business economics

Topics: Supply and demand, Price elasticity of demand, Marketing Pages: 6 (1710 words) Published: November 8, 2013

Assignment 1

Case study: Mintel batteries report

a) What happened to sales of batteries in the period 2004-8? Provide a quantitative estimate. How do you explain the fact that over that period the amount of batteries sold increased whereas the value of sales declined?

From figure 20 we can see that the volume of sold batteries from 2004 (584 million batteries) to 2008 (611 million batteries) has increased by 27 million batteries. During that period of time the volume has slightly raised, where in 2006 was the highest volume of batteries sold 620 million batteries. Being a difference the value at 2004 to 2008 prises has decrease, started with £450m in 2004 and falling down to £391m in 2008. Here the conclusion which we can drew, as the prices of the batteries fall down , the volume or the demand for them will go up and the way around. The competitors selling batteries are too many, that makes the price of them goes down as the demand is too high and consumers have got big selection. We consider that as price elasticity of demand, where the elasticity measures the extent to which demand will change. Where we have % change in demand greater than % change in price, we have elastic demand same as in this case. In those recent years, the market for batteries sold has become bigger as producers of batteries have increased under the influence of huge demand of batteries. The prices of batteries had felt down because of that and also competition is pretty high. Because of the low prices of the batteries, the sales still increasing, because of need of batteries for all technologies this required batteries in order to work. Figure 21.We can see there are several classifications as purchasing batteries made by adult population, number of buyers of batteries and number of batteries purchased per buyer. They all have slightly increased by approximately 1% or less per each category. Situation for the figure 21, which presents purchasing of batteries events, is almost the same. Figure 24. The average spending on batteries per battery buyer based on adults started with 49.44 in 2005 and has grown to 50.64 in 2008. The average spending for batteries per buyer stood almost the same during the period from 2005 to 2008, it was 10.6 in 2005 and felt down to 10.00 in 2008. The number of buyers of batteries started with 38.96 in 2005 and reached to 41.18 in the following year , kept falling down in 2007 (40.05) till reaching almost its starting point (38.89) in 2008.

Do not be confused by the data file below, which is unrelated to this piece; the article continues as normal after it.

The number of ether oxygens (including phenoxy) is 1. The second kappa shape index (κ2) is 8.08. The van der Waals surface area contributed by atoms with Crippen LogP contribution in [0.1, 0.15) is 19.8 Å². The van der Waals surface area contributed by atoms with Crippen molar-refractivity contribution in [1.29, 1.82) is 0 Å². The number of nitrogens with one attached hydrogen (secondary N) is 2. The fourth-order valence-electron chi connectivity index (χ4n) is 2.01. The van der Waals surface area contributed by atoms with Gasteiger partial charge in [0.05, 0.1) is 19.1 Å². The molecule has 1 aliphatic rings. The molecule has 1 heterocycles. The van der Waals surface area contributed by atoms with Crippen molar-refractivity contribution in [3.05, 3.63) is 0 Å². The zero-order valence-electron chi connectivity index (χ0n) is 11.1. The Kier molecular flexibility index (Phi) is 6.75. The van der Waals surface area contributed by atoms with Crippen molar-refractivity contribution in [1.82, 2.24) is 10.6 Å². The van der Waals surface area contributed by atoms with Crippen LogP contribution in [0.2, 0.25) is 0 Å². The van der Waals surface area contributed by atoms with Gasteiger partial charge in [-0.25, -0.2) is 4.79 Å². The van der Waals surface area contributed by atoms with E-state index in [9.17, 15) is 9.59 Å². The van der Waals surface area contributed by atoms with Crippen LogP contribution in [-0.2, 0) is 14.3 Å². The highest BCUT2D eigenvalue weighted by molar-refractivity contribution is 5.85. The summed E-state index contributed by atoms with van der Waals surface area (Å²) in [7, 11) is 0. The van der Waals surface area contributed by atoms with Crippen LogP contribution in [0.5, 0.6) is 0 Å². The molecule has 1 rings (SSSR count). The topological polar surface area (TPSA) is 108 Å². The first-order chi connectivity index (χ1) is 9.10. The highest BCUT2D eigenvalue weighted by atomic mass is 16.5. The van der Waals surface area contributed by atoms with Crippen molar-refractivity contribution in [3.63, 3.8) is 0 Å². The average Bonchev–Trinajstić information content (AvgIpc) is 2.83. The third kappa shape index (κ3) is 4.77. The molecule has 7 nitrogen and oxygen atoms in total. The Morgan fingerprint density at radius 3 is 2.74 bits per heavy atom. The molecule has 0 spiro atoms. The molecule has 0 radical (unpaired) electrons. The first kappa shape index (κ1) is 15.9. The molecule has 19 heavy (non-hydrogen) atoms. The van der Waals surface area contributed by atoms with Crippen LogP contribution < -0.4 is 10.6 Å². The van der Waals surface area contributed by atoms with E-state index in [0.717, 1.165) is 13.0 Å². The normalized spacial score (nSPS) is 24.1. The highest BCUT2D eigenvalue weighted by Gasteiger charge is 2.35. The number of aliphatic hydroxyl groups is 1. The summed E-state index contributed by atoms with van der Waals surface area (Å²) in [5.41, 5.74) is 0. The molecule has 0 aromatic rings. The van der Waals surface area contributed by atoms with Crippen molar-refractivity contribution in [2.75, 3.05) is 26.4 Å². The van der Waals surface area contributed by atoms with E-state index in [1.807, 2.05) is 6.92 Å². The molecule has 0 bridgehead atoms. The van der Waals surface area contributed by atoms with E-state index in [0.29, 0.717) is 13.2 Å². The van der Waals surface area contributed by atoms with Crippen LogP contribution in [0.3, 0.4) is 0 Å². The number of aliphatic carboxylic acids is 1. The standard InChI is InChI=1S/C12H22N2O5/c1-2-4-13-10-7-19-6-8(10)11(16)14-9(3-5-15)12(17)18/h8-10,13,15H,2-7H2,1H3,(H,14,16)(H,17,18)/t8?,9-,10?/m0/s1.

Figure 26 we can see over the volume sales of batteries by type. We can see that Recharge cells batteries have growth rapidly independently by the small segment of the market. In 2005 they started with 1.5 % of market volume sales and reached to 2.3% for 2008, and growth with 56% since 2005. However, alkaline batteries accounted for 79% of value sales, are the biggest segment of the market. In 2006 value of sales was £326m and felt down to £307m in 2008. There is no visible change in volume of sales for alkaline batteries, the difference is 1%. The value sales of Zink carbon batteries have decrease from 2005 to 2008 with 14 million and the volume of sales has fallen down from 13.4% in 2005 to 10.6% in 2008. Specialists hold their own. The value sales of this type of batteries have decreased slightly with £3 from 2005 to 2008, there has no change in percentages, and the volume of the sales has increased by £4m, starting with £16m in 2005. There specialist/other have 2.6% which has grown to 3.3% in 2008.

b) Using the data supplied for that period show how it can be calculated that the price elasticity of demand for batteries is about -0.46. Interpret this figure and explain what it implies about the behaviour of consumers.

Percentages change in price:
P = (2008 price -2004 price) / (2004 price)
To find value, current price has to...

References: Samuelson.P, Nordhaus.W. (1995),Economics, fifteenth edition, McGraw-Hill, Inc.
Powell.R, (1993), Economics for professional and business studies, second edition
McConnell. C. (1999), Economics principles, problems, and policies, fourteenth edition, McGraw-Hill
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